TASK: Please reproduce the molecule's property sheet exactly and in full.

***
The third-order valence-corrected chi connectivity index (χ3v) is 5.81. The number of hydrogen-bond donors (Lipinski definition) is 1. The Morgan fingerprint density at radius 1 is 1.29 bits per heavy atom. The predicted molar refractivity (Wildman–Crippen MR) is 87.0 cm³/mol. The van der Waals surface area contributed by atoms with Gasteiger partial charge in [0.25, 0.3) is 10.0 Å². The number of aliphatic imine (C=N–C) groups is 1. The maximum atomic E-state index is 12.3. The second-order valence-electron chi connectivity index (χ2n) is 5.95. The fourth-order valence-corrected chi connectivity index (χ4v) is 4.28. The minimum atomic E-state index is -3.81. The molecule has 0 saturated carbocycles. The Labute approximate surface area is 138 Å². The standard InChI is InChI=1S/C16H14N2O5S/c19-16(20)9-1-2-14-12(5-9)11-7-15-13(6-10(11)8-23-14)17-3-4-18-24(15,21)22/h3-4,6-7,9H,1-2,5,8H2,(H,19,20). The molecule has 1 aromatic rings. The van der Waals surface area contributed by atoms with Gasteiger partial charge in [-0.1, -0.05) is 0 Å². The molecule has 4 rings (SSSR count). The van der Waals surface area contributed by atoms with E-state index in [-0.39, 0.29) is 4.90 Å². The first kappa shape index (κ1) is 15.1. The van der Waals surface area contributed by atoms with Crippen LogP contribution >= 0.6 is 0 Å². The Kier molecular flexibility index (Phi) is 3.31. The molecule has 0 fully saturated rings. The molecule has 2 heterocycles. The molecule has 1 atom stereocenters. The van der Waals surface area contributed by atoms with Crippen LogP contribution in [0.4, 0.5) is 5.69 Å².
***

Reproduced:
The third-order valence-corrected chi connectivity index (χ3v) is 5.81. The number of hydrogen-bond donors (Lipinski definition) is 1. The Morgan fingerprint density at radius 1 is 1.29 bits per heavy atom. The predicted molar refractivity (Wildman–Crippen MR) is 87.0 cm³/mol. The van der Waals surface area contributed by atoms with Gasteiger partial charge in [0.25, 0.3) is 10.0 Å². The number of aliphatic imine (C=N–C) groups is 1. The maximum atomic E-state index is 12.3. The second-order valence-electron chi connectivity index (χ2n) is 5.95. The fourth-order valence-corrected chi connectivity index (χ4v) is 4.28. The minimum atomic E-state index is -3.81. The molecule has 0 saturated carbocycles. The Labute approximate surface area is 138 Å². The standard InChI is InChI=1S/C16H14N2O5S/c19-16(20)9-1-2-14-12(5-9)11-7-15-13(6-10(11)8-23-14)17-3-4-18-24(15,21)22/h3-4,6-7,9H,1-2,5,8H2,(H,19,20). The molecule has 1 aromatic rings. The van der Waals surface area contributed by atoms with Gasteiger partial charge in [-0.1, -0.05) is 0 Å². The molecule has 4 rings (SSSR count). The van der Waals surface area contributed by atoms with E-state index in [-0.39, 0.29) is 4.90 Å². The first kappa shape index (κ1) is 15.1. The van der Waals surface area contributed by atoms with Crippen LogP contribution >= 0.6 is 0 Å². The Kier molecular flexibility index (Phi) is 3.31. The molecule has 0 fully saturated rings. The molecule has 2 heterocycles. The molecule has 1 atom stereocenters. The van der Waals surface area contributed by atoms with Crippen LogP contribution in [0.4, 0.5) is 5.69 Å².